FIRST, the Forum of Incident Response and Security Teams, a global organization
established to foster cooperation and coordination among computer security teams 

CIAC services are available to DOE, DOE contractors, and the NIH. CIAC can be 
contacted at:
    Voice:    +1 510-422-8193
    FAX:      +1 510-423-8002
    STU-III:  +1 510-423-2604

For emergencies and off-hour assistance, DOE, DOE contractor sites, and the NIH 
may contact CIAC 24-hours a day. During off hours (5PM - 8AM PST), call the CIAC 
voice number 510-422-8193 and leave a message, or call 800-759-7243 
(800-SKY-PAGE) to send a Sky Page. CIAC has two Sky Page PIN numbers, the 
primary PIN number, 8550070, is for the CIAC duty person, and the secondary 
PIN number, 8550074 is for the CIAC Project Leader.

Previous CIAC notices, anti-virus software, and other information are 
available from the CIAC Computer Security Archive. 

   World Wide Web:
   Anonymous FTP: (
   Modem access:        +1 (510) 423-4753 (14.4K baud)
                        +1 (510) 423-3331 (14.4K baud)

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PLEASE NOTE: Many users outside of the DOE, ESnet, and NIH computing communities
receive CIAC bulletins.  If you are not part of these communities, please
contact your agency's response team to report incidents. Your agency's team
will coordinate with CIAC. The Forum of Incident Response and Security Teams
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This document was prepared as an account of work sponsored by an agency of the
United States Government. Neither the United States Government nor the
University of California nor any of their employees, makes any warranty,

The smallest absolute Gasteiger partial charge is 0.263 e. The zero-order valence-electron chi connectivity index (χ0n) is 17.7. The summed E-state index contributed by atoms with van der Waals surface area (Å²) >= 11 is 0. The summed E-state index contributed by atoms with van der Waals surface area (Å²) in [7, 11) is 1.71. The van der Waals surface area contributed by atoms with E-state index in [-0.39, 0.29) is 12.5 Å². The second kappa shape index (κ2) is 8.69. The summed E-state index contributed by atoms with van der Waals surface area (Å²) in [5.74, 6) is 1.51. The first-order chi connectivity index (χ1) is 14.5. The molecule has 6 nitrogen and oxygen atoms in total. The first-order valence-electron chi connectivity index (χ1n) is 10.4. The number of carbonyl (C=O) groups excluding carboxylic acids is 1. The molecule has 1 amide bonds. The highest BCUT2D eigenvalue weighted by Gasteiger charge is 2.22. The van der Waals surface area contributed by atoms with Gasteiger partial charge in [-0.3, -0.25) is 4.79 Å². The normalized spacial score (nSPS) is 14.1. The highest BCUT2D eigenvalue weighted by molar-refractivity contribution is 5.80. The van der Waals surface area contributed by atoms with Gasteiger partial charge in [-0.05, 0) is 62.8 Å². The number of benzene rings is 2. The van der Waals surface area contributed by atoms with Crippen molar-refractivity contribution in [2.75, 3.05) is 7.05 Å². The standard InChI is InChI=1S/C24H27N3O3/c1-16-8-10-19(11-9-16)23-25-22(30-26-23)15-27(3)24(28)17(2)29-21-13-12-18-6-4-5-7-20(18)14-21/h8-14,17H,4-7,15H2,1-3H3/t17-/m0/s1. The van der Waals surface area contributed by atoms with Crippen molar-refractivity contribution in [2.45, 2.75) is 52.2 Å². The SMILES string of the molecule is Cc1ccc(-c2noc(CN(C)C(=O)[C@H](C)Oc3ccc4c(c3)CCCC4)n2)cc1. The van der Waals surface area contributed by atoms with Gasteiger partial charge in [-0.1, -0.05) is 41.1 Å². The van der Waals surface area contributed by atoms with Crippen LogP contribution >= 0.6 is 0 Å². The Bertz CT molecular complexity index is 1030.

express or implied, or assumes any legal liability or responsibility for the
accuracy, completeness, or usefulness of any information, apparatus, product,
or process disclosed, or represents that its use would not infringe privately
owned rights. Reference herein to any specific commercial products, process,
or service by trade name, trademark, manufacturer, or otherwise, does not
necessarily constitute or imply its endorsement, recommendation or favoring by
the United States Government or the University of California. The views and
opinions of authors expressed herein do not necessarily state or reflect those
of the United States Government or the University of California, and shall not
be used for advertising or product endorsement purposes.

LAST 10 CIAC BULLETINS ISSUED (Previous bulletins available from CIAC)

(F-24)  Protecting SGI IRIX Systems Against SATAN
(F-25)  Cisco IOS Router Software Vulnerability
(F-26)  OSF/DCE Security Hole
(F-27)  Incorrect Permissions on /tmp
(F-28)  Vulnerability in SunOS 4.1.* Sendmail (-oR option)
(G-1)   Telnetd Vulnerability
(G-2)   SunOS 4.1.X Loadmodule Vulnerability
(G-3)   AOLGOLD Trojan Program
(G-4)   X Authentication Vulnerability
(G-5)   HP-UX FTP Vulnerability Bulletin

RECENT CIAC NOTES ISSUED (Previous Notes available from CIAC)

Notes 07 - 3/29/95   A comprehensive review of SATAN

Notes 08 - 4/4/95    A Courtney update

Notes 09 - 4/24/95   More on the "Good Times" virus urban legend

Notes 10 - 6/16/95   PKZ300B Trojan, Logdaemon/FreeBSD, vulnerability
                     in S/Key, EBOLA Virus Hoax, and Caibua Virus

Notes 11 - 7/31/95   Virus Update, Hats Off to Administrators,
                     America On-Line Virus Scare, SPI 3.2.2 Released, 
                     The Die_Hard Virus

Notes 12 - 9/12/95   Securely configuring Public Telnet Services, X Windows, 
                     beta release of Merlin, Microsoft Word Macro Viruses,
                     Allegations of Inappropriate Data Collection in Win95

Version: 2.6.2